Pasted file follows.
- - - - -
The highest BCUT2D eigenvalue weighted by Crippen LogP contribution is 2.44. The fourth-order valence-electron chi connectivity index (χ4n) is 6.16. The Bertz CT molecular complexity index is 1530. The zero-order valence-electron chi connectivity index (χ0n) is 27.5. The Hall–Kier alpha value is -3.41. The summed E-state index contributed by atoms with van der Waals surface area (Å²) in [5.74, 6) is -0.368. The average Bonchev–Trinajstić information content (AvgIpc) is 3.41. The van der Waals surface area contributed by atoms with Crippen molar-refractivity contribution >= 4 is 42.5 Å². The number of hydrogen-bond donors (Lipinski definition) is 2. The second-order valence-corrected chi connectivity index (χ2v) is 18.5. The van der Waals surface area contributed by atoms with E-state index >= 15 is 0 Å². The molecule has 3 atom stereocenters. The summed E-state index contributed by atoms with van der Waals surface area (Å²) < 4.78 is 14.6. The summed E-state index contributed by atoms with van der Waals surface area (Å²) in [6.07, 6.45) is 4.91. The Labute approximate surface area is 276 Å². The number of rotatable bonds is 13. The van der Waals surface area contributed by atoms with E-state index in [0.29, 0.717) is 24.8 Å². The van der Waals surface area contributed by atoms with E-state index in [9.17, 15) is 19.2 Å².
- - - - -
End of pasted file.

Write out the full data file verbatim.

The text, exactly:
The highest BCUT2D eigenvalue weighted by Crippen LogP contribution is 2.44. The fourth-order valence-electron chi connectivity index (χ4n) is 6.16. The Bertz CT molecular complexity index is 1530. The zero-order valence-electron chi connectivity index (χ0n) is 27.5. The Hall–Kier alpha value is -3.41. The summed E-state index contributed by atoms with van der Waals surface area (Å²) in [5.74, 6) is -0.368. The average Bonchev–Trinajstić information content (AvgIpc) is 3.41. The van der Waals surface area contributed by atoms with Crippen molar-refractivity contribution >= 4 is 42.5 Å². The number of hydrogen-bond donors (Lipinski definition) is 2. The second-order valence-corrected chi connectivity index (χ2v) is 18.5. The van der Waals surface area contributed by atoms with E-state index >= 15 is 0 Å². The molecule has 3 atom stereocenters. The summed E-state index contributed by atoms with van der Waals surface area (Å²) < 4.78 is 14.6. The summed E-state index contributed by atoms with van der Waals surface area (Å²) in [6.07, 6.45) is 4.91. The Labute approximate surface area is 276 Å². The number of rotatable bonds is 13. The van der Waals surface area contributed by atoms with E-state index in [0.29, 0.717) is 24.8 Å². The van der Waals surface area contributed by atoms with E-state index in [9.17, 15) is 19.2 Å².